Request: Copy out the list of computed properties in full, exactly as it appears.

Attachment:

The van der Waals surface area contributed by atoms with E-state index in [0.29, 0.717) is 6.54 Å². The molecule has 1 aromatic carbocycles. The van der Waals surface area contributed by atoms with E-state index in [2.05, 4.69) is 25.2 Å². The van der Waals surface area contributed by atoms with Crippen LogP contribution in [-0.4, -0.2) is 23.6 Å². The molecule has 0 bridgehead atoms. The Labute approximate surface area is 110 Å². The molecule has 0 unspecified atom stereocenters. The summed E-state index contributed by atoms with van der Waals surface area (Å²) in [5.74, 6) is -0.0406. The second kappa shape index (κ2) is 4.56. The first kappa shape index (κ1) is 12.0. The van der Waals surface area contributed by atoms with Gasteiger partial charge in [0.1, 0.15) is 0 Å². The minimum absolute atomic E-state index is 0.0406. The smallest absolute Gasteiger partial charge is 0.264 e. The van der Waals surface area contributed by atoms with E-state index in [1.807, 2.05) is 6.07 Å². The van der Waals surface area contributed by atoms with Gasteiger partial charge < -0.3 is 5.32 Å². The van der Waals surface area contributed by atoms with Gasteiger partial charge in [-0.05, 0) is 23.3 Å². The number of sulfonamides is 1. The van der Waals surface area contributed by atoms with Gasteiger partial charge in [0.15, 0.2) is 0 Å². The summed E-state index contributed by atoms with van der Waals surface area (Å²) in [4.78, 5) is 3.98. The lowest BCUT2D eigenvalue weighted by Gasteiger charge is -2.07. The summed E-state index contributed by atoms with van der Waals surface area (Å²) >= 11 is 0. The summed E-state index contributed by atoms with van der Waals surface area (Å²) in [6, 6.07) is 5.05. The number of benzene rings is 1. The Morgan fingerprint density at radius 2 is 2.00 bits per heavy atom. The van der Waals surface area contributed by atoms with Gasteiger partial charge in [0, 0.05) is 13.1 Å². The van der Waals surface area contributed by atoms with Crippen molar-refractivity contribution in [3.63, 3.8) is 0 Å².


The van der Waals surface area contributed by atoms with E-state index in [0.29, 0.717) is 6.54 Å². The molecule has 1 aromatic carbocycles. The van der Waals surface area contributed by atoms with E-state index in [2.05, 4.69) is 25.2 Å². The van der Waals surface area contributed by atoms with Crippen LogP contribution in [-0.4, -0.2) is 23.6 Å². The molecule has 0 bridgehead atoms. The Labute approximate surface area is 110 Å². The molecule has 0 unspecified atom stereocenters. The summed E-state index contributed by atoms with van der Waals surface area (Å²) in [5.74, 6) is -0.0406. The second kappa shape index (κ2) is 4.56. The first kappa shape index (κ1) is 12.0. The van der Waals surface area contributed by atoms with Gasteiger partial charge in [0.1, 0.15) is 0 Å². The minimum absolute atomic E-state index is 0.0406. The smallest absolute Gasteiger partial charge is 0.264 e. The van der Waals surface area contributed by atoms with E-state index in [1.807, 2.05) is 6.07 Å². The van der Waals surface area contributed by atoms with Gasteiger partial charge < -0.3 is 5.32 Å². The van der Waals surface area contributed by atoms with Gasteiger partial charge in [-0.05, 0) is 23.3 Å². The number of sulfonamides is 1. The van der Waals surface area contributed by atoms with Gasteiger partial charge in [0.15, 0.2) is 0 Å². The summed E-state index contributed by atoms with van der Waals surface area (Å²) in [4.78, 5) is 3.98. The lowest BCUT2D eigenvalue weighted by Gasteiger charge is -2.07. The summed E-state index contributed by atoms with van der Waals surface area (Å²) >= 11 is 0. The summed E-state index contributed by atoms with van der Waals surface area (Å²) in [6, 6.07) is 5.05. The number of benzene rings is 1. The Morgan fingerprint density at radius 2 is 2.00 bits per heavy atom. The van der Waals surface area contributed by atoms with Gasteiger partial charge in [0, 0.05) is 13.1 Å². The van der Waals surface area contributed by atoms with Crippen molar-refractivity contribution in [3.63, 3.8) is 0 Å².